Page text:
01-14-2015, 04:29 PM   #10
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QuoteOriginally posted by Ryan Tischer Quote
"more flexible option than carrying both the 25mm and 35mm"
Ryan, thanks for the reply. Indeed, it would be more flexible. And, agreed, a stout tripod and ball head are necessary for this lens. Glad to hear it works for you.
Enjoy!
01-14-2015, 05:24 PM   #11
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I know what you mean by flare without the hood. My hood fell off and into the sea out of reach in Holland, and I get more flare as a result. it won't take a standard 82mm hood either as it is recessed.
01-14-2015, 05:45 PM   #12
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Thanks for the informative mini-review. I, too, wanted this lens but also found it just too monstrous. That said, if you're using less than a BH-55 or Arca Cube or some equivalent, y'aint got enough tripod head. The 645z is a big sucker and needs all the stability it can get.

I hope Pentax gets a little more realistic on lens size. The 90 is also a complete no-go for the same reason. Image stabilization is really not worth the size. I've been buying up the little "A" primes because they are a fraction the size and cost nothing.

Let's hope the core zooms on the roadmap are more reasonably sized.
01-14-2015, 05:54 PM   #13
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I have had mine for a few months. Actually as long as my 645z. It has replaced my 25 almost completely because of the convenience and the filter capability. I use an 82/77 stedown ring and have no problems. Without filters, it will cover my 645n. I use it a walk around lens in TAV mode and auto ISO. I don't think I will be using too many grads on this camera as the DR is incredible. I definitely wouldn't be using a variable ND as I wouldn't want to put up with that X-pattern exposure pattern that shows up on wides. Straight NDS. Oh and when it's on a tripod, I use pods and heads that will 20-30 kg. go big or go home.
01-15-2015, 01:43 AM   #14
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QuoteOriginally posted by iCrop Quote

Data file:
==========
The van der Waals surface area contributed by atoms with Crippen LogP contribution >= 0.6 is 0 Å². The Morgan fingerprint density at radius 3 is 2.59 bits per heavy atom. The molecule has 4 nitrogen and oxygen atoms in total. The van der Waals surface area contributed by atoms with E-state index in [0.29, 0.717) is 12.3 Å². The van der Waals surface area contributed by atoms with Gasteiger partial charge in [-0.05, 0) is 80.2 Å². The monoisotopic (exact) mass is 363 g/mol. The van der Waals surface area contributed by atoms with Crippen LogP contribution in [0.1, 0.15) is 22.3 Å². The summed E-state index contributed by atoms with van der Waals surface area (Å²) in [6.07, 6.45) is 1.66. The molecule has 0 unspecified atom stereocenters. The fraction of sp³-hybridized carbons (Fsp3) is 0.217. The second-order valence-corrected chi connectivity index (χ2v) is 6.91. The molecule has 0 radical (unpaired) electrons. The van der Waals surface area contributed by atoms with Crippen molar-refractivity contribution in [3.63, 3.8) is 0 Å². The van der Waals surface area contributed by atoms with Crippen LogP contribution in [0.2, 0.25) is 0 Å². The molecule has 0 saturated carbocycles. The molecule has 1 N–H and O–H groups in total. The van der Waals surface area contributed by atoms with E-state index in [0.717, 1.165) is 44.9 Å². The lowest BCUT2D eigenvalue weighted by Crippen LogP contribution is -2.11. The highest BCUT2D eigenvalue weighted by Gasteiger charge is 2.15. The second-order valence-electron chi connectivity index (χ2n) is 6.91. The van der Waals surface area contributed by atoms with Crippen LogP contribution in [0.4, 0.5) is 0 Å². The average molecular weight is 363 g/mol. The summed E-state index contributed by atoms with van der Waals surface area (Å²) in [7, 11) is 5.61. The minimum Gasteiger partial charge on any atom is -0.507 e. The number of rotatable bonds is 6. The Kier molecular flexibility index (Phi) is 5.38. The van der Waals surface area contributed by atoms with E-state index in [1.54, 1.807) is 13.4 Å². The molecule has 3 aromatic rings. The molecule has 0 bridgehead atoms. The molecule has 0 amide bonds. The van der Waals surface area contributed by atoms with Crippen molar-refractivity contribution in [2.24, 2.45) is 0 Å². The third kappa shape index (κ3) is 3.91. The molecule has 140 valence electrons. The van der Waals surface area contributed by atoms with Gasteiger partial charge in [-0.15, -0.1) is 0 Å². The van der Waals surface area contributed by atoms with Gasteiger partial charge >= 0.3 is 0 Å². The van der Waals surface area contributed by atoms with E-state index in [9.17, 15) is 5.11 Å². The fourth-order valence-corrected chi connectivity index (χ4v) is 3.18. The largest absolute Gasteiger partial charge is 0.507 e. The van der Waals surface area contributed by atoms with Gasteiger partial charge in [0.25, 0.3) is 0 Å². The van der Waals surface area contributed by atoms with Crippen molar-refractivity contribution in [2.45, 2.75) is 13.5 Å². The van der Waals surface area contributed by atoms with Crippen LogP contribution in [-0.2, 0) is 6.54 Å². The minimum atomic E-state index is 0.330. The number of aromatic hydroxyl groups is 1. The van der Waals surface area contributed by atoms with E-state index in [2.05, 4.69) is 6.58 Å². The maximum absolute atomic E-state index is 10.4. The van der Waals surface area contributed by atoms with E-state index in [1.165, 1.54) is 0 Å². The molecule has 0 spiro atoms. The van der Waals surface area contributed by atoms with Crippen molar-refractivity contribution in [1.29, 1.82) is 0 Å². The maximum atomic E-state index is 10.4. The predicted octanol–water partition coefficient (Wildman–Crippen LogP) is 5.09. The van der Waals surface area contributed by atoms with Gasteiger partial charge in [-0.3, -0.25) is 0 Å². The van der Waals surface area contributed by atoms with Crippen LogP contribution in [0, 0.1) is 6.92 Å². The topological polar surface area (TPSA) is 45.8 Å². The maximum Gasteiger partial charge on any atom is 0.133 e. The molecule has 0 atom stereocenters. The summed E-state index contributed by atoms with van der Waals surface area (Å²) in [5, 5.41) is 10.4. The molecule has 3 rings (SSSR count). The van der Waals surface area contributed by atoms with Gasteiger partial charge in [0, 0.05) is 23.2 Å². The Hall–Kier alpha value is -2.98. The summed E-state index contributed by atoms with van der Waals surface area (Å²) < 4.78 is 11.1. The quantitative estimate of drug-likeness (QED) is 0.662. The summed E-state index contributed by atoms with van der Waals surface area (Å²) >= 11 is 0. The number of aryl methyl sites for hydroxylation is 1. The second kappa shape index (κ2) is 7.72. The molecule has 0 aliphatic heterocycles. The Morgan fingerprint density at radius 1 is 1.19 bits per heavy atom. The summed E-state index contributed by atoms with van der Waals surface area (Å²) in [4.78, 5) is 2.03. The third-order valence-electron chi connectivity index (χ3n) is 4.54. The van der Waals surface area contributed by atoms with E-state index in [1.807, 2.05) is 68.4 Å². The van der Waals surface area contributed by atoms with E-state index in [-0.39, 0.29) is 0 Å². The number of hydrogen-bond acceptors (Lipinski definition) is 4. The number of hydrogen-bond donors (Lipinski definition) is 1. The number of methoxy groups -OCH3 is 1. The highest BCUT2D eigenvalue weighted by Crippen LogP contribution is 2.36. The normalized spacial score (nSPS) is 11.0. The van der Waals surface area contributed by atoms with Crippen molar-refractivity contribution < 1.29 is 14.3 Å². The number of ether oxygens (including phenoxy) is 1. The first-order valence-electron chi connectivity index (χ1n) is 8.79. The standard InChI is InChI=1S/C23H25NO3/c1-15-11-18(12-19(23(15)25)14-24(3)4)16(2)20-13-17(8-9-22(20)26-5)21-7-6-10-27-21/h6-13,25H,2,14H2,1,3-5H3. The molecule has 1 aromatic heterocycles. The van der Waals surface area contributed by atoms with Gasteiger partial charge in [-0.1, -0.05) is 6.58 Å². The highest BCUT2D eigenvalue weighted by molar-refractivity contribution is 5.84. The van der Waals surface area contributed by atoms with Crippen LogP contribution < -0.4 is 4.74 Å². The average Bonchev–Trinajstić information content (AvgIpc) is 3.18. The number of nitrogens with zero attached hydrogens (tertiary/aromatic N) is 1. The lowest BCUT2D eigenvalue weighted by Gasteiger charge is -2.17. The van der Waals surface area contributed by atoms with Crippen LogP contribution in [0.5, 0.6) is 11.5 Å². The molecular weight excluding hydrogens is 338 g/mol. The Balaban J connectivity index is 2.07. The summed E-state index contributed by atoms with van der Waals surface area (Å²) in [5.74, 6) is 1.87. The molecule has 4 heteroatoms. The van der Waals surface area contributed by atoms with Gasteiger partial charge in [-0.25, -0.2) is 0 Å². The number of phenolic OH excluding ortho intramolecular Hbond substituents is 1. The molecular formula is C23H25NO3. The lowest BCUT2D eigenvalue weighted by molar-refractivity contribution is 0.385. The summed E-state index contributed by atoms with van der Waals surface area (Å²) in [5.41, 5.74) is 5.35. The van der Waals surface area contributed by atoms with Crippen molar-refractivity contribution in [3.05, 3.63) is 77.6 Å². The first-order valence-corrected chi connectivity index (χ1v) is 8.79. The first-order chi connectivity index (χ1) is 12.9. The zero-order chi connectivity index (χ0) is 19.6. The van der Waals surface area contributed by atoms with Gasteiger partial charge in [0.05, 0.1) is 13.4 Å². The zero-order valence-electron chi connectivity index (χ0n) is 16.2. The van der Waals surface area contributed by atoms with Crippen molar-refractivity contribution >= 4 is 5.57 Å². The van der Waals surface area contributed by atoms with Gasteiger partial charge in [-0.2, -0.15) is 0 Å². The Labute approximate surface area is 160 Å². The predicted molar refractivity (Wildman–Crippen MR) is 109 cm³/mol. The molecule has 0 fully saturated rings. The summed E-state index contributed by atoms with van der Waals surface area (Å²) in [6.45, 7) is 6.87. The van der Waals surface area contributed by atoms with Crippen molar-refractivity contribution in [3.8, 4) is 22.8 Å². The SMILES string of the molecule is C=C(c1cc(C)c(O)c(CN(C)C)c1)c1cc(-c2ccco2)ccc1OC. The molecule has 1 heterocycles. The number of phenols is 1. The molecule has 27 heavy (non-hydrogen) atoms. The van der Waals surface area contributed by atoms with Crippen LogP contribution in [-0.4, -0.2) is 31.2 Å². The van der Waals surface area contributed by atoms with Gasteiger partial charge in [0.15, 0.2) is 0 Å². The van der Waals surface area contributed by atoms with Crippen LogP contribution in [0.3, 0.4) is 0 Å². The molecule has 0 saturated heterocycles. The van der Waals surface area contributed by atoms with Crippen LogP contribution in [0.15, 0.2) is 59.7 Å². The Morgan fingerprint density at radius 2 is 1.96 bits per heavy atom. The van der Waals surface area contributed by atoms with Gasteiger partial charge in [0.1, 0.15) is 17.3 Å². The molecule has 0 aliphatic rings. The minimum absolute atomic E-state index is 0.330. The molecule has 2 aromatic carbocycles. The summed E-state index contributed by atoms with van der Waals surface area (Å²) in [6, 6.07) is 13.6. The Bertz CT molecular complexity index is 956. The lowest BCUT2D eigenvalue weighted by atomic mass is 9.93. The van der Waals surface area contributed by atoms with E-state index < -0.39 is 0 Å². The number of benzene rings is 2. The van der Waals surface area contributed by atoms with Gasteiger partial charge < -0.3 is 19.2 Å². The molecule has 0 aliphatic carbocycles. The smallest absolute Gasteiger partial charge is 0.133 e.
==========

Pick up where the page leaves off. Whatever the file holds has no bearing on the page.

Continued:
Glad I could humor you. Agreed about the tripod, even more so with this lens. One thing good about the Pentax 645 cameras is the 2nd tripod mounting point built in. Even so, the 28-45 just didn't feel right to me. Best of luck with yours.

Boris, thank you. I use both the 645Z and K-3. The Z definitely has more dynamic range and detail depth than the K-3, but the K-3 is no slouch. These days I use the Z for wide shots and the K-3 for longer shots and hummingbirds (the Z doesn't have catch-in focus, yet ). I can recommend both. Given that you already have a few lenses, I'd rent the Z so you can compare the two under the conditions you find appropriate. You may find, as I did, that you can find a use for both.
Good luck.
Thanks for the follow up Mike.

Sorry I took this tread off track a bit with my 645Z quality question. However, I did use the 28-45 at the show. It is HUGE. I did not expect it to be that big. I think balancing issue is one thing, weight and cost are another two biggies. Unfortunately there is no cheap and light weight alternative for super wides. The A or FA 35 is only equal to a 28mm which is not wide enough. There is only one report on the 33-55 in the lens database. It is a viable alternative but it is rated very low. So I guess we are stuck with the bulk and cost of the 28-45.

I am not sure if the size of the 28-45 would shrink that much even if you were to drop the SR from the lens. For me cost is an issue too. Yes 645Z system is a relative bargain but by the time you add their latest lenses; the 55, 90 and the 28-45 and one or two longer lenses, you are well past $20K which is out of reach of most people.

I agree that the K3 is no slouch but my switch is purely to produce large 60x80 or something in that neighborhood prints. I was wondering if you had gone super big on prints and seen comparative print results from the K3 and the 645Z side-by-side. If I were to stay with up to 20x30 or even a little bigger prints, the K3 is more than adequate. However, the intended application is much large prints hence the 645Z.

Thanks again.

Boris
01-15-2015, 06:49 AM   #15
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Thanks for the useful and entertaining report Mike. I love the brick comparison. I remember hiking that trail in 1973 with my new-to-me Pentax Spotmatic.

Tom